"We Need More Attractive Training Offerings"
Little by little, print shops are running out of new blood. How
can talented employees be won and their development fostered in a
purposeful manner? Top-class experts discussed various approaches
to this question at the Print Media Academy's (PMA) second
International Educational Summit.
The print industry is growing. However, as the participants
of the second PMA Educational Summit last year in Singapore
reported, print shops in many countries can only profit from this
boom to a limited extent since they lack qualified personnel.
Particularly in industrial countries, the average age of workers
within the branch is on the rise and the resulting problems are
threatening operations. In Germany, for example, 40 percent of
managers are 55 years old or older. So what can be done?
Improve the branch's image
Bernd Schopp, Head of the PMA, sees an image problem in the
industry. According to Schopp, the still widespread "skilled
worker" image no longer corresponds to the reality: "Expertise in
both, technology and business, as well as creative abilities, are
needed in the print industry today. The industry and educational
institutions need to communicate how highly attractive the printing
profession is better than they have done it in the past."
To bring about this image change, Robert Black, Director of
International Centre of Graphic Technology
RMIT University in Brunswick, Australia, says we have to go
directly and engage with the schools on a number of levels. With
the support of the print industry, and as a first step, his Centre
distributes a promotional video to schools. The video presents the
typical high-tech workday in a print shop and illustrates the
important role of print for society and the economy.
Participants also see a need to act due to rapid changes in
technology. Educational institutions and universities have to
adjust their offerings constantly and open up to new topics like
information technology and "printed electronics" (for ex. RFID
labels). Martina Brand, Head of Marketing at the PMA, emphasizes
that these topics - which at first appear to be part of completely
different industries - are an opportunity to win new groups of
students: "We urgently need the print media industry to attract
students from other fields."
Today, an excellent knowledge of printing alone is no longer enough
to be successful. It's therefore important to focus more heavily on
teaching management skills," says Manoel Manteigas de Oliveira,
Director of the Brazilian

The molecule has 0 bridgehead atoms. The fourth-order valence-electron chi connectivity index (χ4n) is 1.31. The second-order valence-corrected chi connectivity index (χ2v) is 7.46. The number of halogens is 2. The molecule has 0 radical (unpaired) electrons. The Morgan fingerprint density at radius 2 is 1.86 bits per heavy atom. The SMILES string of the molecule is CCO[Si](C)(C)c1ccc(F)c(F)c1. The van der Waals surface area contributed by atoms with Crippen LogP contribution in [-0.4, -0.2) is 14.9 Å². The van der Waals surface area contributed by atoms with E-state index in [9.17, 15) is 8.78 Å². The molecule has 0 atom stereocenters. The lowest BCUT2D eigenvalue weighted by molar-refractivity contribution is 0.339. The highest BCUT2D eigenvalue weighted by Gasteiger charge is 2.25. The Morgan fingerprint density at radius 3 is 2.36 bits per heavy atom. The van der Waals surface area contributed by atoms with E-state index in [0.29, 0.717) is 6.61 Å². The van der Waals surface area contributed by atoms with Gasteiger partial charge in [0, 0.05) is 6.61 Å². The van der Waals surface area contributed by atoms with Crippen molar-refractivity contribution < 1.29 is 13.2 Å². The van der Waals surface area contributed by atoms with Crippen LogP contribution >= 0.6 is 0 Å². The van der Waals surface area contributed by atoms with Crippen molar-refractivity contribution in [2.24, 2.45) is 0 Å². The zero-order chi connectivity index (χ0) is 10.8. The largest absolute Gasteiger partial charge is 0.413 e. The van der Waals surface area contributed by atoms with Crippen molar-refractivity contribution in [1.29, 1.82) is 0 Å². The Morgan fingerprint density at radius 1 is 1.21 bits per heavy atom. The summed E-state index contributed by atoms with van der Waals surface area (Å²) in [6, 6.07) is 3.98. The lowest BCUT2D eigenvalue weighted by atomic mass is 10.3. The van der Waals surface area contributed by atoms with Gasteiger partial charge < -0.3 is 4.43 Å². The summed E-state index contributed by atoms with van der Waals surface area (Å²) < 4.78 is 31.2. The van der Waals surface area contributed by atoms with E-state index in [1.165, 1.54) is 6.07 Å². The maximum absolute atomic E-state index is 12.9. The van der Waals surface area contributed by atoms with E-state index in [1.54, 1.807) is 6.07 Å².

Escola SENAI Theobaldo De Nigris
Paulo. Additionally, topics like law, logistics and customer
acquisition should also form a part of the curriculum. "After all,
the task is to prepare students to work in various areas and
companies," says Sue Pandit, Dean of the
London College of Communication
, University of
Arts, United Kingdom.
"Study printing to see the world"
"We have to develop an attractive curriculum which opens up
global perspectives to students early on during their education,"
reminds Schopp. According to Prof. Frank Cost, Associate Dean and
Co-Director of the Printing Industry Center at the American
Rochester Institute of Technology
tag line "Study Printing to See the World" is therefore a core
message which needs to be pushed. In order to boost worldwide
career opportunities, the educational institutions want to
establish an international exchange of knowledge and harmonize
curriculum contents, as the German Hochschule der Medien (HdM) in
Stuttgart and the English London College of Communication are
Continuing evening education
Dr. Aran Hansuebsai, Head of the
Department of Imaging and Printing Technology
in the Faculty of Science at the Chulalongkorn University in
Bangkok, Thailand, is calling for more evening classes. This is the
only way businesses can keep up with the increasingly shorter
innovation cycles, for example in printing machines and software,
and quickly transform innovations into productivity increases. The
success of the evening courses in Prof. Hansuebsais' department
demonstrates how important it is to customize training for the
individual needs of working participants. Because the participants
decide the class' topics, they achieve a high level of practical
New ways of imparting knowledge
To help speed and improve the transfer of knowledge, the
American RIT created the free "Encyclopedia of Print" (
modeled on Wikipedia. "All contents can be used free of charge,"
reports Prof. Cost. If people from all educational institutions add
to the information, the "PrintWiki" could develop into a valuable
source of information for training in the print industry. In
addition, RIT also offers distance learning over the internet. At
the Brazilian SENAI, some trainees also save themselves the commute
to the classroom. The school uses converted buses equipped with
small printing presses to hold training sessions and seminars
across the country.
Strengthen cooperation with the industry
SENAI also proves exemplary in its cooperation with the
industry. In close coordination with businesses, courses are
designed to teach practical skills as well as theory. In return,
the school receives support in equipping itself with machines or
software. Bernd Schopp, Head of the PMA, encourages strengthened
cooperation with his institution since it not only ensures access
to modern equipment but also to experienced experts in the branch.
One innovative pilot project is the "Print Media Management"
training course offered by the London College of Communication in
cooperation with the PMA. Graduates have good chances on the job
market - a weighty argument, as Schopp emphasizes. He says, "The
print industry offers truly excellent prospects for the future in
terms of pay and job security."